"...the hideous fact is that since Stephen Lawrence's death, at least ninety-six people have lost their lives to racial violence — an average of five per year."

The P-word that everyone's doing

Interesting article by Clyde Prestowitz over at Foreign Policy continuing with the "economics of defence" and the rise of China theme by drawing attention to a little-noticed strategy that came out at about the same time as the defence guidance.

The commerce department's report on US competiveness, says Prestowitz, misses significant hindarances to US trade with emerging countries:

"At the moment, four great incentives are continuing to pull the production and provision of tradable goods and services out of the United States. These are foreign currency manipulation that overvalues the dollar, subsidization by many foreign governments of the offshoring of U.S. production capacity, the "buy national" policies and attitudes of many governments that force U.S. companies (and the corporations of other countries) to produce in a particular country if they want to sell there, and the subsidization of and risk reduction for capital investment by state-owned or indigenous private companies in designated "strategic" or "pillar" industries by a number of foreign governments. As long as the report doesn't even mention these elements, let alone address them, there is no hope for a shift in the downward arching American economic, industrial, and technological trajectory."

For the UK, trading with the rest of the world is even more important to the country's well being (the UK doesn't have the US's huge internal market). MP Kwasi Kwarteng, who has a Cambridge doctorate in economic history, offered this take a while ago on government's role in promoting manufacturing and trade. Acknowledging that it's a little surprising to hear a Conservative MP take positively about government support for the private sector, Kwarteng ends with this.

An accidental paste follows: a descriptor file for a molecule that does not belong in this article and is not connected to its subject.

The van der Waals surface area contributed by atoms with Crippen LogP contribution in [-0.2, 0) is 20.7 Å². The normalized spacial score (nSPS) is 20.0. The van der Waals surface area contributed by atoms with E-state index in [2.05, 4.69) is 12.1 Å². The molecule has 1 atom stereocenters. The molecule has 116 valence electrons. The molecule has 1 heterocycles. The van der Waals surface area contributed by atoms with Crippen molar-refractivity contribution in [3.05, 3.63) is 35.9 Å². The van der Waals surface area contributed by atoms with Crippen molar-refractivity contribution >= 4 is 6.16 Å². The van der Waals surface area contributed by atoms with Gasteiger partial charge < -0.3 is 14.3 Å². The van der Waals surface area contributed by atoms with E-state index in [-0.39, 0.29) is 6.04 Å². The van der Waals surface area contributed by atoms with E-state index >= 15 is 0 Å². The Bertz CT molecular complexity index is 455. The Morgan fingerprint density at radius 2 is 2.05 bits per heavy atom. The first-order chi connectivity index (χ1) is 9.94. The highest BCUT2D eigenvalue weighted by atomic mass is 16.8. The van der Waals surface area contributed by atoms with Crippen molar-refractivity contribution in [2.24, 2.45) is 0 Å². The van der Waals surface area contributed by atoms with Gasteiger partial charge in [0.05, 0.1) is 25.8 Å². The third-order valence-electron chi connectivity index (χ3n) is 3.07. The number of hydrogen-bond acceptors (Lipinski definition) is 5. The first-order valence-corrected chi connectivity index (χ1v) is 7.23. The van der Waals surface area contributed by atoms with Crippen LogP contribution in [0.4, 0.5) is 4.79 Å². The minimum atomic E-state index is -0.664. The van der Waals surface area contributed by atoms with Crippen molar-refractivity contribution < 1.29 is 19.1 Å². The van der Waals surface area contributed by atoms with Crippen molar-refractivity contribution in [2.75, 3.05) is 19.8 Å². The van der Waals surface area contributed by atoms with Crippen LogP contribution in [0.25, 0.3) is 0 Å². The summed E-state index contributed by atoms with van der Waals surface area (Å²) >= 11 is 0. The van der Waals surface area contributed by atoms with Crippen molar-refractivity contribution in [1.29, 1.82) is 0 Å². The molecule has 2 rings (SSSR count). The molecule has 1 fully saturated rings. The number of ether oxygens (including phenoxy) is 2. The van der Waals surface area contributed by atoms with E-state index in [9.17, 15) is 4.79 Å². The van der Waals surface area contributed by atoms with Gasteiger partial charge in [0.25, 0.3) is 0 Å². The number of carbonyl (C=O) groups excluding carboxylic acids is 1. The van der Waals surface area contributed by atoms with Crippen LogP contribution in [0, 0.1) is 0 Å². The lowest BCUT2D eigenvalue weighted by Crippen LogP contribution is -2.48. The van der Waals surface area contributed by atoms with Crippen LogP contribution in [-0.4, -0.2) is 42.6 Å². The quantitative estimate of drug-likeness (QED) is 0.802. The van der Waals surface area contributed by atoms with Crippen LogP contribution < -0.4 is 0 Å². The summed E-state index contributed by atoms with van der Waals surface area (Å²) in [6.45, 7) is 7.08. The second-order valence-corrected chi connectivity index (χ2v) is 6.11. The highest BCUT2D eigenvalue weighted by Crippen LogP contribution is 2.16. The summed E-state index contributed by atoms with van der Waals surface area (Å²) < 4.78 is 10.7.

"Of course, we can’t mention the P-word, Protection, in polite company, but everyone is doing it. They always have. Once we recognise this, we realise that it makes sense to harness our excellent universities and scientists and our manufacturing traditions to preserve and grow our industrial base. Nothing could be more conservative than that." - Flashman would be proud!

As ever, Londonstani finds it difficult to resist a little econ geekery

"Yeah, but.." UK AID in the world

Parliament's Commons Select Committee published a report today calling for aid programmes to be cut in countries that don't honour agreements or avoid transparency.

Definitely worth having a look at if you are interested in what the British government does abroad.

A couple of questions jump out to Londonstani:

1 - The report seems to assume that host governments are going to be cowed into good behaviour because they fear the loss of the UK tax payer's millions (or thousands, ok, maybe hundreds). What happens if, actually, the UK government's contribution is a small part of a country's total aid package?

2 - Even if the UK government is a major donor, does aid spending actually give you clout? Not as much as you might think if the Malawian president's decision to chuck out the UK high commissioner is anything to go by. "So you don't like private jets, Mr. Ambassador? Let's see you row home."

3 - What if the host country decides to thank the international community for paying for the care of its poorest, and then decides to hold those same vulnerable people to ransom if the donors get crazy ideas about demanding accountability or transparency.. cough Sudan cough..

Don't get it twisted, Londonstani agrees with the MPs recommendations - in principle:

"The MPs urge DFID to set out specific governance conditions under which it will provide direct budget support to fragile states, and any under which it will be withdrawn and apply these consistently. They also recommend that DFID invest more in community-led local initiatives which respond to community priorities and give communities more confidence to hold their governments to account."